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Discussion Starter · #1 ·
I have a moderate length (39") of 3/4" x 2-3/8" pine that has a significant curve to that I want to straighten using my router table as a jointer.


My router table fence is split so I can bring the outfeed side out as needed in small increments, which I've done before. But, I have never tried it with as much curvature as this board has. I want to end up with a exactly 2" wide board after jointing/planing. There is about 3/16" of material to be able to remove from each side, from the middle on the convex side and from the ends on the concave side. After I get one side straight, I can run the other side through my table saw if that leaves enough stock for planing.

Does it matter which side I start with first?

Thanks,

Rick
 

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Theo
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If I want a straight edge, using my router, I just tack a straight piece of wood down, and rout down to that. Mark the other side, tack the straight wood down, rout that side. You could use something else to hold the piece down, but I like to tack them. Yes, nail holes, but I don't care, because I make sure they wind up where they will never be seen.
 
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39" is a lot more than your router table's fence can probably handle...by the time you get to the middle, the front end will likely be past the end of the fence.

Since you have a table saw, why not attach a straight piece to the curved piece and rip the first side (doesn't matter)...then remove the straight piece and cut the other side using the then straight edge against the fence.

If you must use the router table, you will need to attach a straight board as close as possible to your desired straight line(tape, hot glue, etc), set your offset and run both edges on the cutter. Doesn't matter which side you do first. This will allow your piece to be cut to completion and not run out of fence. I would use as thin a piece as possible for your temporary straight edge so you don't have to raise your bit too high.
 

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In this case I agree with Theo, if there is very much exposed past the straight edge then nip them back somehow so the router isn't taking too much of a bite. It will do better if the depth of cut is less than half the diameter of the bit.

Generally on a jointer or against a saw fence you always want the "horns" down or against the fence. If you go the other way there is potential for the piece to rock on the curve as you are machining it which will give you uneven results.
 

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Since you have a table saw, I would tack a straight board to your work piece, with some overhang, then run that straight edge against your table saw fence and trim off one edge. With one edge of your work piece straight, run that edge against your table saw fence and trim the other edge. Then plane to your heart's content.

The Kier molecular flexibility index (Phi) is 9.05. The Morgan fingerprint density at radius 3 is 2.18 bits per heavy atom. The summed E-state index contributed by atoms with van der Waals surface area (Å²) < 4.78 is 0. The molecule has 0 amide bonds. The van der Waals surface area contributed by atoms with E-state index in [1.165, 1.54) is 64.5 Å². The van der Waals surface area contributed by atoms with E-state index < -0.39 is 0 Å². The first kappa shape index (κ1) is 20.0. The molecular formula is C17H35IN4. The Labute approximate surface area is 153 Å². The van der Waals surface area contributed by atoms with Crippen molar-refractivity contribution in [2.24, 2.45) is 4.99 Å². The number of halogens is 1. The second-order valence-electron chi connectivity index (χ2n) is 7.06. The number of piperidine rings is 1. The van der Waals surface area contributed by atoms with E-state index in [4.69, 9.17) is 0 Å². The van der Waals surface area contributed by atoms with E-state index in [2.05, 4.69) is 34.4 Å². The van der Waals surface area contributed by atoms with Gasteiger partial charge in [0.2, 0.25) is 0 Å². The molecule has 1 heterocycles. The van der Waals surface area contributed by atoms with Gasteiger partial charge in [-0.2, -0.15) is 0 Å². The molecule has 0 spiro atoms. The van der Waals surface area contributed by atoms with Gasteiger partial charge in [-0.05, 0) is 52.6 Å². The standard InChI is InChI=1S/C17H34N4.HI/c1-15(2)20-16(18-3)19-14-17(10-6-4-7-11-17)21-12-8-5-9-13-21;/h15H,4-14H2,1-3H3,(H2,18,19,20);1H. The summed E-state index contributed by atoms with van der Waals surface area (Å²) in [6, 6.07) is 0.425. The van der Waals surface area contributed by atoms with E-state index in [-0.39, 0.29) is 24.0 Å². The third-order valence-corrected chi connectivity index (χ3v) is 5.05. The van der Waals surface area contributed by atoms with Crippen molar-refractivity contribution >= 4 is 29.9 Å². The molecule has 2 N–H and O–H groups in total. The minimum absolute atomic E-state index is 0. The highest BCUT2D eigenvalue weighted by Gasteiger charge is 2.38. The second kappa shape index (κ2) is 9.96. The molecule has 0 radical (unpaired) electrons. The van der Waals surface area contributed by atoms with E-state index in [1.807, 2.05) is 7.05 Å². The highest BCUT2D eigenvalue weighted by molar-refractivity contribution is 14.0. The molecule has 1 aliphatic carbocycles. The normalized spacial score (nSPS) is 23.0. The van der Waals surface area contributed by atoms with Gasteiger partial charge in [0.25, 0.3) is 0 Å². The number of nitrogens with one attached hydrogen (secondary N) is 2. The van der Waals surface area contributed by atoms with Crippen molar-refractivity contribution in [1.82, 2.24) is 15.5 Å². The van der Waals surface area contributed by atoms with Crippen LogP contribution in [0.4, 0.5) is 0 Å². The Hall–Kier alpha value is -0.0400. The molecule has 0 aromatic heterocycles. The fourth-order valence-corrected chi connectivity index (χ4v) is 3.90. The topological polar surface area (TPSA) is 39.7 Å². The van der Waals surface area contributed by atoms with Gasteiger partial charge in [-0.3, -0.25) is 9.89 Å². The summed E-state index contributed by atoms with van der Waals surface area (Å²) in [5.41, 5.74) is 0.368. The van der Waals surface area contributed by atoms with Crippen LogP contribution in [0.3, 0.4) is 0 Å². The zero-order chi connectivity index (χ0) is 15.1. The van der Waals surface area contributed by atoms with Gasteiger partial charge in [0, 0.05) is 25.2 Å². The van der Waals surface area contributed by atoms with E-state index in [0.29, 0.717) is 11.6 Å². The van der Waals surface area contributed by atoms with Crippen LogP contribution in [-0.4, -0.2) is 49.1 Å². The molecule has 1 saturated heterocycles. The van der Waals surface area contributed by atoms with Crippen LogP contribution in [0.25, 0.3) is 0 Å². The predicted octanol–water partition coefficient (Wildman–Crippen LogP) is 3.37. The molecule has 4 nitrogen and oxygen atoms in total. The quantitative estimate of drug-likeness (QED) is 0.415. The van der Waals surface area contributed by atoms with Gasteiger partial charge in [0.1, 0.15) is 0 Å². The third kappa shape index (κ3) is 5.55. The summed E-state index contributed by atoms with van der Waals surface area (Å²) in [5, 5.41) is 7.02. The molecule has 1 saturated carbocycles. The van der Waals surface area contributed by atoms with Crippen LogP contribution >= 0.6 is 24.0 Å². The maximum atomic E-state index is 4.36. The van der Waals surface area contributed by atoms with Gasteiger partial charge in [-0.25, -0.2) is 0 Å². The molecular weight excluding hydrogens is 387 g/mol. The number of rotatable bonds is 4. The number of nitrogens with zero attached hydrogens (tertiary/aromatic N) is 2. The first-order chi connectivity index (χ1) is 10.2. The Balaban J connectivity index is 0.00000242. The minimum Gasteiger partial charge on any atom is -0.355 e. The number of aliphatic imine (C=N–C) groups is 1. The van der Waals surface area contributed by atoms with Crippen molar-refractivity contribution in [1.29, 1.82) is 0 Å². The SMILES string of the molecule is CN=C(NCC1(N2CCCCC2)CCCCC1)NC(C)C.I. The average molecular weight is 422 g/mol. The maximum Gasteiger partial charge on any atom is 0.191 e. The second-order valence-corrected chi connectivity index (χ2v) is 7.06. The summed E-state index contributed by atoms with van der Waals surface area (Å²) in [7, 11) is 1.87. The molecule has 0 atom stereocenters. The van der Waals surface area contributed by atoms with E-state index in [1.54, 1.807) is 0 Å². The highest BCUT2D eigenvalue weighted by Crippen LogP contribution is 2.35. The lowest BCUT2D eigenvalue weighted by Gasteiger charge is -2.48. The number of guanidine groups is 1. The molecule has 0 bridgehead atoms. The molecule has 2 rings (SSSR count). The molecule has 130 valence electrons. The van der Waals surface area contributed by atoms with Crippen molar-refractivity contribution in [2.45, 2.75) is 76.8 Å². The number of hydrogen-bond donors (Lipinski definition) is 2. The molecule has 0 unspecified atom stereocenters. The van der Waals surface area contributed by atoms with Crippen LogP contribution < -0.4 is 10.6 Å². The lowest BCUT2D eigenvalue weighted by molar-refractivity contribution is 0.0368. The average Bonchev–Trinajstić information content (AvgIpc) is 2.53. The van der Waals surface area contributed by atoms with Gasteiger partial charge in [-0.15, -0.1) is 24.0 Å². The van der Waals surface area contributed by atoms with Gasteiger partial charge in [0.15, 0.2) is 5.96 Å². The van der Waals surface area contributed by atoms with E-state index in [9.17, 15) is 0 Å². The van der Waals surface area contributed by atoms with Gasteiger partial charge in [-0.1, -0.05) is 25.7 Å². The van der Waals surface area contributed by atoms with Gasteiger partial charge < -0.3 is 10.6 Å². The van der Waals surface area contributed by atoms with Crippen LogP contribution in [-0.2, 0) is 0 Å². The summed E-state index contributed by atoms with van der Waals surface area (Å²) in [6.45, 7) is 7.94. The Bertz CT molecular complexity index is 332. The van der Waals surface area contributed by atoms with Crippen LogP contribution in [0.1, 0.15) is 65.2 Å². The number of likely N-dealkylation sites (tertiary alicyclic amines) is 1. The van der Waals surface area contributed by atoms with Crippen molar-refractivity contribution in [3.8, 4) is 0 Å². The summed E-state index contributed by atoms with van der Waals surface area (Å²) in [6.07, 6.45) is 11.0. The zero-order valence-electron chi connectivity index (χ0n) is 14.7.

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Discussion Starter · #7 ·
...snip...
Since you have a table saw, why not attach a straight piece to the curved piece and rip the first side (doesn't matter)...then remove the straight piece and cut the other side using the then straight edge against the fence.
...snip...
That is exactly what I did. Thanks all for the help.

I had to dig deep, but I found a long since not used fence from the radial arm saw I had, which is an very old piece of very straight old-growth Douglas fir and tacked it on my bowed board, just off the straight line on one edge.




Cleaned up real nice. Ran it through the opposite side and both were fairly straight. I had stock left to remove and wanted to do it with the TS rather than the RT, so ran it through both sides a time or two. Then ran it through the planer to get it to size. Actually had to take it down to 1.955" to get the last of the saw marks out.

Thanks all,

Rick
 

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Joint the inside curve with your router. Then cut the other side straight on your table saw with the newly straight edge against the fence. However, it has been my experience that a board with this much curvature will resume that shape before long.
 

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Theo
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if there is very much exposed past the straight edge then nip them back somehow so the router isn't taking too much of a bite.
Oh yeah, I take very shallow cuts, until I get down to about 1/8", or less, from the board.
 

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Discussion Starter · #11 ·
Perfect application for a track saw.
That is quite curious. I can think of a way to do it with a track saw, but given the choice between that and a table saw, I'd pick the TS.

I'd be interested in hearing how you would set that up.

Rick
 

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That is exactly what I did. Thanks all for the help.

I had to dig deep, but I found a long since not used fence from the radial arm saw I had, which is an very old piece of very straight old-growth Douglas fir and tacked it on my bowed board, just off the straight line on one edge.




Cleaned up real nice. Ran it through the opposite side and both were fairly straight. I had stock left to remove and wanted to do it with the TS rather than the RT, so ran it through both sides a time or two. Then ran it through the planer to get it to size. Actually had to take it down to 1.955" to get the last of the saw marks out.

Thanks all,

Rick

Excellent...!
 
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free hand it... see the PDF...
or use a carrier and the TS..

.
 

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